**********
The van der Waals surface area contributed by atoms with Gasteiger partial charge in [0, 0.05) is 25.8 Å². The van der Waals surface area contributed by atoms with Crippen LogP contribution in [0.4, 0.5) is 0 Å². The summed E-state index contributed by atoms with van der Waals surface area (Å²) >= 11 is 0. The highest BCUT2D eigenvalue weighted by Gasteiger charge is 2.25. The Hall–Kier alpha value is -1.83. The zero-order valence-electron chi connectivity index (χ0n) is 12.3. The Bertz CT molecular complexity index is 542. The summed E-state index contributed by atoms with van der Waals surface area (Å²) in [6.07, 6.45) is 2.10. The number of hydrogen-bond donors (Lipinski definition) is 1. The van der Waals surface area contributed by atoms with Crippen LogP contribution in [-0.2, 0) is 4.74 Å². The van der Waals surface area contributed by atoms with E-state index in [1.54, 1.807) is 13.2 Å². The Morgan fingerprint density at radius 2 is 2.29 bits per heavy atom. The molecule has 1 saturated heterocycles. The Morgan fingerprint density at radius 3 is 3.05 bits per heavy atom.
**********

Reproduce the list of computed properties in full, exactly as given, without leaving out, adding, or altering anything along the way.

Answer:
The van der Waals surface area contributed by atoms with Gasteiger partial charge in [0, 0.05) is 25.8 Å². The van der Waals surface area contributed by atoms with Crippen LogP contribution in [0.4, 0.5) is 0 Å². The summed E-state index contributed by atoms with van der Waals surface area (Å²) >= 11 is 0. The highest BCUT2D eigenvalue weighted by Gasteiger charge is 2.25. The Hall–Kier alpha value is -1.83. The zero-order valence-electron chi connectivity index (χ0n) is 12.3. The Bertz CT molecular complexity index is 542. The summed E-state index contributed by atoms with van der Waals surface area (Å²) in [6.07, 6.45) is 2.10. The number of hydrogen-bond donors (Lipinski definition) is 1. The van der Waals surface area contributed by atoms with Crippen LogP contribution in [-0.2, 0) is 4.74 Å². The van der Waals surface area contributed by atoms with E-state index in [1.54, 1.807) is 13.2 Å². The Morgan fingerprint density at radius 2 is 2.29 bits per heavy atom. The molecule has 1 saturated heterocycles. The Morgan fingerprint density at radius 3 is 3.05 bits per heavy atom.